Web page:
Gibbs spoke with Fletcher for about five minutes before passing the phone off to Williams, who was the defensive coordinator at the time. All the while, team officials worked on travel arrangements to get Fletcher to D.C., and at about 9 a.m. that morning, a plane with Williams on board touched down in Cleveland to pick Fletcher up.

After a quick tour around the team facility in Ashburn, Virginia, Fletcher, Gibbs and Williams congregated in Snyder's office. The casual conversation included discussions about his illustrious career and what his future would look like with Washington, but Fletcher specifically remembers Snyder mentioning how the franchise had yet to have an indoor practice facility.

"He's like, basically, 'Are you tough enough to play in this weather?'" Fletcher said with a laugh. "And I was like, 'Man, listen, I'm from Cleveland and I just spent five years in Buffalo. I'm plenty tough to play in this weather.' I was like that's the least of my concerns."

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Following a 1-on-1 meeting with Williams, Fletcher went to lunch with linebackers coach Kirk Olivadotti, and they spent the next few hours getting to know each other and pouring over the defensive game plan. Fletcher had not agreed to a deal yet, but his agent and Washington were negotiating.

"My initial call with [my agent] from the first offer was maybe about 2 o'clock that afternoon," Fletcher said. "And I could say probably by maybe 6 or 7 o'clock, we had agreed to a deal. Things moved fairly quickly."

Fletcher was actually getting out of a limousine at the Verizon Center in D.C. when he received the call. He was with Smoot, a fellow free agent, Gray and safeties coach Steve Jackson, and they had just arrived to see the Washington Wizards take on the Atlanta Hawks.

At that point, the basketball game was the last thing on his mind. He had to call his wife, Charne, who was eight months pregnant with one of their two daughters, and his family members about signing with Washington.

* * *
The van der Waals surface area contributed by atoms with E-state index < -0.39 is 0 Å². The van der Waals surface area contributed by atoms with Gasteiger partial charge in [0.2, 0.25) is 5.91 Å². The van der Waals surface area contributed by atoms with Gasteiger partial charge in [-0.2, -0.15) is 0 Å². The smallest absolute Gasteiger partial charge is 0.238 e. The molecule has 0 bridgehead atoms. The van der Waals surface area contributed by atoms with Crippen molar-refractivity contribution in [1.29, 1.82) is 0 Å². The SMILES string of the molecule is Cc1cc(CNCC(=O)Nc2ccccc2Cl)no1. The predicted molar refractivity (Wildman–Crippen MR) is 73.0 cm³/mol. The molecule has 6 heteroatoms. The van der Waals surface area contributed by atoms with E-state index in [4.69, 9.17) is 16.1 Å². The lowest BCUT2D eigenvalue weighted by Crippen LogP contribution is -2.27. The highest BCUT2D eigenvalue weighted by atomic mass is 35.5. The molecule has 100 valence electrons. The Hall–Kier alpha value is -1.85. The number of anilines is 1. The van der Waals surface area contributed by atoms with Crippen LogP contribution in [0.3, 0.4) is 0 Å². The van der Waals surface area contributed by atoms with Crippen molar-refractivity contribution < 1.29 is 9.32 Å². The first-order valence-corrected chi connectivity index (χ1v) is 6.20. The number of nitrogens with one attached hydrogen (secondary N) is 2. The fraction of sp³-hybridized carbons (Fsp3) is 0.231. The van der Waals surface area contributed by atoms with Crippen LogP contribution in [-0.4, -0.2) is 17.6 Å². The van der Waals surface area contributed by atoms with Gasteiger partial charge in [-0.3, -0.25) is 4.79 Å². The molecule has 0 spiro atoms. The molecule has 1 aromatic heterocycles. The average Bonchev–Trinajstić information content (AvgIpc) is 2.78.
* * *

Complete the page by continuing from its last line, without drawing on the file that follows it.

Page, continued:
"We're sitting up in the suite, and I couldn't tell you who was in the suite because I was so excited and processing everything and the fact that I was going to be playing in Washington," Fletcher said. "I don't remember who they played. I don't remember a ton about the game. I don't recall talking to any reporters or things like that, but things were a blur once we agreed to the deal."

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About 24 hours after departing Cleveland for Washington, the team held a press conference introducing Fletcher to the local media. He said that this was where he wanted to be and brought up that when he talked to Williams shortly after free agency began, Williams told him to "bring a suit."

"In his mind, he knew they weren't going to let me out of the building."

Fletcher was on his way back to Ohio around 3 or 4 p.m., but Washington would be his new home for the next seven seasons. Fletcher credited the franchise for being aggressive when he was leaving Buffalo, especially since the Lions, who tried to sign him when he was a free agent in 2002, were prepared to make another lucrative offer. "They knew the talent, they knew what they wanted, and it worked out well, I feel, for both of us."

Upon re-signing with Washington in 2012, Fletcher said there were three other NFC teams still interested in him. But at 37 years old, he planned to retire after playing out his new two-year contract. And he wanted to do it representing the burgundy and gold.

"It was going to take a lot for me to leave Washington just because the way I felt about the organization, the way I felt about Mr. Snyder, the way they had treated me, the way I felt about the fans, and just really wanted to continue to cement my legacy there. ...I really wanted to retire from Washington, and I'm glad we were able to get that done."